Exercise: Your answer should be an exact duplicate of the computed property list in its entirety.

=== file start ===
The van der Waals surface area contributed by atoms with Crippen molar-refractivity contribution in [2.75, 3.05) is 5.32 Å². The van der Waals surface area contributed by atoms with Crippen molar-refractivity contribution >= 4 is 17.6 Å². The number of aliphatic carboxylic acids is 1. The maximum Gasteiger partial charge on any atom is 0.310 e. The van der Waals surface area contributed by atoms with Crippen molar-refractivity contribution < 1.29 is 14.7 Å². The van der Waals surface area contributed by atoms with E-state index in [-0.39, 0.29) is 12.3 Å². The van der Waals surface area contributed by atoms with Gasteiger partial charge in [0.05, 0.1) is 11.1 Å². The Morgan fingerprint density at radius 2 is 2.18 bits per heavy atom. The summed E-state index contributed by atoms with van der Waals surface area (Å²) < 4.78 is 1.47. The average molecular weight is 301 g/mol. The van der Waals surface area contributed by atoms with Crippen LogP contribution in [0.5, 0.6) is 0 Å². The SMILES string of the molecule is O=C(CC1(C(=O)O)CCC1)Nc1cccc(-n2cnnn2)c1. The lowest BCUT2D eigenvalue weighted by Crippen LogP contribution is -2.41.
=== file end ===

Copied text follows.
The van der Waals surface area contributed by atoms with Crippen molar-refractivity contribution in [2.75, 3.05) is 5.32 Å². The van der Waals surface area contributed by atoms with Crippen molar-refractivity contribution >= 4 is 17.6 Å². The number of aliphatic carboxylic acids is 1. The maximum Gasteiger partial charge on any atom is 0.310 e. The van der Waals surface area contributed by atoms with Crippen molar-refractivity contribution < 1.29 is 14.7 Å². The van der Waals surface area contributed by atoms with E-state index in [-0.39, 0.29) is 12.3 Å². The van der Waals surface area contributed by atoms with Gasteiger partial charge in [0.05, 0.1) is 11.1 Å². The Morgan fingerprint density at radius 2 is 2.18 bits per heavy atom. The summed E-state index contributed by atoms with van der Waals surface area (Å²) < 4.78 is 1.47. The average molecular weight is 301 g/mol. The van der Waals surface area contributed by atoms with Crippen LogP contribution in [0.5, 0.6) is 0 Å². The SMILES string of the molecule is O=C(CC1(C(=O)O)CCC1)Nc1cccc(-n2cnnn2)c1. The lowest BCUT2D eigenvalue weighted by Crippen LogP contribution is -2.41.